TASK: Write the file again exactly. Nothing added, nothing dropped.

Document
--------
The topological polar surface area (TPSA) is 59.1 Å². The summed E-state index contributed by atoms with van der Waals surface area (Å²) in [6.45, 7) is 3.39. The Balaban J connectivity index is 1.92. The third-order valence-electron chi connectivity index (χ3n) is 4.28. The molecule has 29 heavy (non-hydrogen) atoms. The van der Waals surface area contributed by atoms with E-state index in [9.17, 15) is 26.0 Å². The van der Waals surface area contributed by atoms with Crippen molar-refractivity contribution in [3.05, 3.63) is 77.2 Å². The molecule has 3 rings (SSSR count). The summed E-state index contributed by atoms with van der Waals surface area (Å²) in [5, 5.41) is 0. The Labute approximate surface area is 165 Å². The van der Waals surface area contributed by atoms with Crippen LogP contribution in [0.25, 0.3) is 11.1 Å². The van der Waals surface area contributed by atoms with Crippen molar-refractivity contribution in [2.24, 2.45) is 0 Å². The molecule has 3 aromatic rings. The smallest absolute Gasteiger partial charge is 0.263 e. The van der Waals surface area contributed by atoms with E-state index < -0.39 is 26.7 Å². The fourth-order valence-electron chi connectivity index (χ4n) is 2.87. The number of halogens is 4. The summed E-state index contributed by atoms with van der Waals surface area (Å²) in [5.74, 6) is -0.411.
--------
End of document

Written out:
The topological polar surface area (TPSA) is 59.1 Å². The summed E-state index contributed by atoms with van der Waals surface area (Å²) in [6.45, 7) is 3.39. The Balaban J connectivity index is 1.92. The third-order valence-electron chi connectivity index (χ3n) is 4.28. The molecule has 29 heavy (non-hydrogen) atoms. The van der Waals surface area contributed by atoms with E-state index in [9.17, 15) is 26.0 Å². The van der Waals surface area contributed by atoms with Crippen molar-refractivity contribution in [3.05, 3.63) is 77.2 Å². The molecule has 3 rings (SSSR count). The summed E-state index contributed by atoms with van der Waals surface area (Å²) in [5, 5.41) is 0. The Labute approximate surface area is 165 Å². The van der Waals surface area contributed by atoms with Crippen LogP contribution in [0.25, 0.3) is 11.1 Å². The van der Waals surface area contributed by atoms with Crippen molar-refractivity contribution in [2.24, 2.45) is 0 Å². The molecule has 3 aromatic rings. The smallest absolute Gasteiger partial charge is 0.263 e. The van der Waals surface area contributed by atoms with E-state index < -0.39 is 26.7 Å². The fourth-order valence-electron chi connectivity index (χ4n) is 2.87. The number of halogens is 4. The summed E-state index contributed by atoms with van der Waals surface area (Å²) in [5.74, 6) is -0.411.